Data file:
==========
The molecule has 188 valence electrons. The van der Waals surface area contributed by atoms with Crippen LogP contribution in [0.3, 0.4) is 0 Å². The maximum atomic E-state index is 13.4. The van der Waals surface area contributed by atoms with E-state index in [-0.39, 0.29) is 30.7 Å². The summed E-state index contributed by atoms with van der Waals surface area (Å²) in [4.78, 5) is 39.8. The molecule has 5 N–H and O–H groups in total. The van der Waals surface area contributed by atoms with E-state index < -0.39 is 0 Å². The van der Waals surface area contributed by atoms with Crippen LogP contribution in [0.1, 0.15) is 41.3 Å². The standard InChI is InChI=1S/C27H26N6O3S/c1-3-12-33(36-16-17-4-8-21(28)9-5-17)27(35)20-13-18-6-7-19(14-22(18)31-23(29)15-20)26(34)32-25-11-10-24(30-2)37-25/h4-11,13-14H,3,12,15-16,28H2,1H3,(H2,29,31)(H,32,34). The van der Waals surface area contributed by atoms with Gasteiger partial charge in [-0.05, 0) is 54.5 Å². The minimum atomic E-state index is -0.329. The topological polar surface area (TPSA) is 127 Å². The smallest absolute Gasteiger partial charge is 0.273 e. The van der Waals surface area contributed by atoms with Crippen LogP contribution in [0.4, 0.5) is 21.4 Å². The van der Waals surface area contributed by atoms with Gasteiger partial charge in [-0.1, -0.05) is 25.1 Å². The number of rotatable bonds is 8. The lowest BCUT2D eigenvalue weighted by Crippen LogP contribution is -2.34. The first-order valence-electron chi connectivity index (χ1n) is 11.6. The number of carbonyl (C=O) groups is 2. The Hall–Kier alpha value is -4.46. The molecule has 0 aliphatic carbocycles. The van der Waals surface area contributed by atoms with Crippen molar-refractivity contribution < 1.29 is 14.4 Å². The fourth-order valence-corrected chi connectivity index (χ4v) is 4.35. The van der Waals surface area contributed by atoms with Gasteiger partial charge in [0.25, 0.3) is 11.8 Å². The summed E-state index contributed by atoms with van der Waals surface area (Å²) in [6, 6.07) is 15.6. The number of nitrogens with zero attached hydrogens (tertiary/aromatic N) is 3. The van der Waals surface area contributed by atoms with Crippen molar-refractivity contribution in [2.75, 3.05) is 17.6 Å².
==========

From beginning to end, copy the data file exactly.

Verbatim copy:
The molecule has 188 valence electrons. The van der Waals surface area contributed by atoms with Crippen LogP contribution in [0.3, 0.4) is 0 Å². The maximum atomic E-state index is 13.4. The van der Waals surface area contributed by atoms with E-state index in [-0.39, 0.29) is 30.7 Å². The summed E-state index contributed by atoms with van der Waals surface area (Å²) in [4.78, 5) is 39.8. The molecule has 5 N–H and O–H groups in total. The van der Waals surface area contributed by atoms with E-state index < -0.39 is 0 Å². The van der Waals surface area contributed by atoms with Crippen LogP contribution in [0.1, 0.15) is 41.3 Å². The standard InChI is InChI=1S/C27H26N6O3S/c1-3-12-33(36-16-17-4-8-21(28)9-5-17)27(35)20-13-18-6-7-19(14-22(18)31-23(29)15-20)26(34)32-25-11-10-24(30-2)37-25/h4-11,13-14H,3,12,15-16,28H2,1H3,(H2,29,31)(H,32,34). The van der Waals surface area contributed by atoms with Gasteiger partial charge in [-0.05, 0) is 54.5 Å². The minimum atomic E-state index is -0.329. The topological polar surface area (TPSA) is 127 Å². The smallest absolute Gasteiger partial charge is 0.273 e. The van der Waals surface area contributed by atoms with Crippen LogP contribution in [0.4, 0.5) is 21.4 Å². The van der Waals surface area contributed by atoms with Gasteiger partial charge in [-0.1, -0.05) is 25.1 Å². The number of rotatable bonds is 8. The lowest BCUT2D eigenvalue weighted by Crippen LogP contribution is -2.34. The first-order valence-electron chi connectivity index (χ1n) is 11.6. The number of carbonyl (C=O) groups is 2. The Hall–Kier alpha value is -4.46. The molecule has 0 aliphatic carbocycles. The van der Waals surface area contributed by atoms with Crippen molar-refractivity contribution < 1.29 is 14.4 Å². The fourth-order valence-corrected chi connectivity index (χ4v) is 4.35. The van der Waals surface area contributed by atoms with Gasteiger partial charge in [0.25, 0.3) is 11.8 Å². The summed E-state index contributed by atoms with van der Waals surface area (Å²) in [6, 6.07) is 15.6. The number of nitrogens with zero attached hydrogens (tertiary/aromatic N) is 3. The van der Waals surface area contributed by atoms with Crippen molar-refractivity contribution in [2.75, 3.05) is 17.6 Å².